Convenience vs. privacy: What's more important in a messaging app today?

You don't have to forego your privacy to be able to communicate with your friends and family.

Facebook's decision to update WhatsApp's terms of service has set off a global discussion around privacy. The revelation that the messaging platform would share more data with Facebook led to a user backlash, with rival service Telegram becoming the most-downloaded app globally in January, and Signal picking up so many users that its servers crashed.

However, WhatsApp's sheer scale means that an exodus to rival platforms doesn't really put a dent in its daily active users. Even though 100 million users switched to Telegram and Signal in the last few months, that's less than 5% of WhatsApp's global userbase. With two billion users around the world, WhatsApp is a messaging behemoth like no other.

User data is the currency that has powered the monumental shift in technology over the last decade. Google would not be able to predict what you're typing into Chrome without a limitless dataset of information. Facebook wouldn't be able to bombard you with ads in Instagram if it couldn't monitor everything you do on your phone. Amazon, similarly, leverages vast troves of user data for its recommendation engine.

WhatsApp led the charge for privacy-focused messaging, and Signal is continuing that push.

We pay for these services with our data, trading privacy for convenience. But there has been a growing awareness around privacy, and it was WhatsApp that actually led the charge when it rolled out end-to-end encryption to all of its users back in 2016. WhatsApp showed us that we don't have to forego privacy just to be able to talk to friends and family, and while its new privacy policy is what led to an exodus to other platforms, the core of the service is still intact.

WhatsApp cannot access your messages or hear your calls, it cannot access your location when you share it with a contact, and it doesn't maintain logs of who you've messaged or called. None of this is changing, and while WhatsApp accesses your contacts, it will not share that data with Facebook. While its association with Facebook means the service will get worse in the future — just look at the ad-ridden mess that is Instagram in 2021 — as a privacy-focused messaging platform, WhatsApp still has a lot to offer.

My extended family is spread out over three continents and six different time zones, and we primarily use WhatsApp for communication. Following news of the impending privacy policy change, there was a dedicated push from my family members to switch to an alternative, like Signal or Telegram. Normally, I would be the one driving this change, but this time it was of their own volition; my dad asked how he can move all of his group chats over to Signal (we have a handy guide for that), and he transitioned over to the platform without any hassle.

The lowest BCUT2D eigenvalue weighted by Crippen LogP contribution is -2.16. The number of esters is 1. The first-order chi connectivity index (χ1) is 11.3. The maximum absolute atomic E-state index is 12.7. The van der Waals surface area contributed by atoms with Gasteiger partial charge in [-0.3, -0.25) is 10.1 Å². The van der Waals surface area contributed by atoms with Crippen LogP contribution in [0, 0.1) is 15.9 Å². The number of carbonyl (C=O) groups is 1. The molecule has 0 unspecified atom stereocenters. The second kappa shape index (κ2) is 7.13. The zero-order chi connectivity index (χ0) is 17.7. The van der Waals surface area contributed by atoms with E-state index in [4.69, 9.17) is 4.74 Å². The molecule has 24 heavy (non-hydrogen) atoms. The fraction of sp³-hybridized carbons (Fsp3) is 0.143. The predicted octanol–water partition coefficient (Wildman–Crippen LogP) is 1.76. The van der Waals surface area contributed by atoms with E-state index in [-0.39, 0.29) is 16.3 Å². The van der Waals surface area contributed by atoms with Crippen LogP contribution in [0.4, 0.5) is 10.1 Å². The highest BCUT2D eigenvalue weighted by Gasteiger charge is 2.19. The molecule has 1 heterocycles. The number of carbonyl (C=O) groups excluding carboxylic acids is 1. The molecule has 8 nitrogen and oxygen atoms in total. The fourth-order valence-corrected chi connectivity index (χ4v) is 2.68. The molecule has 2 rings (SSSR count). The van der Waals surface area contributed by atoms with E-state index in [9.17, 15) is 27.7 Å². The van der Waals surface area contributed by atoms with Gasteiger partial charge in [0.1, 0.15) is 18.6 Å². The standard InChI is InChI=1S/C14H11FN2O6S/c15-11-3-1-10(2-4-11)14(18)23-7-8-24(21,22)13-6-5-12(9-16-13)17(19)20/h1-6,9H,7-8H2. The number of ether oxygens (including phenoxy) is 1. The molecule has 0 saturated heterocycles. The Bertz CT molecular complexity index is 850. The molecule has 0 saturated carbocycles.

Signal is what WhatsApp initially set out to be prior to its acquisition by Facebook.

Although WhatsApp isn't changing how it handles messaging, the changes to its privacy policy made millions of users realize its association with Facebook for the first time. That was the biggest driver for the exodus, and while Signal isn't as convenient to use as WhatsApp, the privacy gains are driving the push to the platform.

My main issue with Signal is that it doesn't back up chats to Google Drive; it instead stores them locally on your phone, so if you're switching to a new device, you have to back up manually. Other than that minor issue, the platform itself has a lot of the features that you'd want in a messaging service in 2021: it lets you share text, voice messages, photos, videos, and GIFs (and now stickers), you can make voice and video calls, and it has group chats.

Signal uses the same privacy protocol as WhatsApp; but what makes the service stand out is that there are no ads or trackers. Signal is run as a non-profit, and it is not affiliated with any tech companies. It has reiterated that it will not collect or sell user data, or monetize its service with ads.

In short, Signal is what WhatsApp initially set out to be prior to its acquisition by Facebook. It is a lightweight messaging platform that lets you talk to friends and family, and do so without worrying about your data being collected. It works just as well on the best Android phones as it does on budget options that cost under $100. WhatsApp democratized privacy, and Signal is now the torch-bearer for that push in 2021.



Source: androidcentral

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